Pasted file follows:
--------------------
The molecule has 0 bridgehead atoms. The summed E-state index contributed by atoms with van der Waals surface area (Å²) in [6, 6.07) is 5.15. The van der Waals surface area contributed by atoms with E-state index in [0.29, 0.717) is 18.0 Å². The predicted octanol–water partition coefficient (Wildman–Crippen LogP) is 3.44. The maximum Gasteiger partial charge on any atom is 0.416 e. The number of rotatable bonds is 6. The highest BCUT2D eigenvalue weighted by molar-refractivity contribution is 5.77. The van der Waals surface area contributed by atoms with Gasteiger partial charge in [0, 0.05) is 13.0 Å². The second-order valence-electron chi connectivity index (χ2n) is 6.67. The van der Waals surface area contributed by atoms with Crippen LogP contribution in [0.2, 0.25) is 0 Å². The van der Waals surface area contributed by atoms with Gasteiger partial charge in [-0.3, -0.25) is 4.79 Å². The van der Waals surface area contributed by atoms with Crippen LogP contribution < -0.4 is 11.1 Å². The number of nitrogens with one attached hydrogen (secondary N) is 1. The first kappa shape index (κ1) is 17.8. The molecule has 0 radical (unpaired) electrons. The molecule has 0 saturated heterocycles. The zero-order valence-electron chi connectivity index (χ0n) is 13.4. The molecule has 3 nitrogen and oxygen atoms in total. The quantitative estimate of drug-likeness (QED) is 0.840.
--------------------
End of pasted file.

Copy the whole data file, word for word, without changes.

The molecule has 0 bridgehead atoms. The summed E-state index contributed by atoms with van der Waals surface area (Å²) in [6, 6.07) is 5.15. The van der Waals surface area contributed by atoms with E-state index in [0.29, 0.717) is 18.0 Å². The predicted octanol–water partition coefficient (Wildman–Crippen LogP) is 3.44. The maximum Gasteiger partial charge on any atom is 0.416 e. The number of rotatable bonds is 6. The highest BCUT2D eigenvalue weighted by molar-refractivity contribution is 5.77. The van der Waals surface area contributed by atoms with Gasteiger partial charge in [0, 0.05) is 13.0 Å². The second-order valence-electron chi connectivity index (χ2n) is 6.67. The van der Waals surface area contributed by atoms with Crippen LogP contribution in [0.2, 0.25) is 0 Å². The van der Waals surface area contributed by atoms with Gasteiger partial charge in [-0.3, -0.25) is 4.79 Å². The van der Waals surface area contributed by atoms with Crippen LogP contribution < -0.4 is 11.1 Å². The number of nitrogens with one attached hydrogen (secondary N) is 1. The first kappa shape index (κ1) is 17.8. The molecule has 0 radical (unpaired) electrons. The molecule has 0 saturated heterocycles. The zero-order valence-electron chi connectivity index (χ0n) is 13.4. The molecule has 3 nitrogen and oxygen atoms in total. The quantitative estimate of drug-likeness (QED) is 0.840.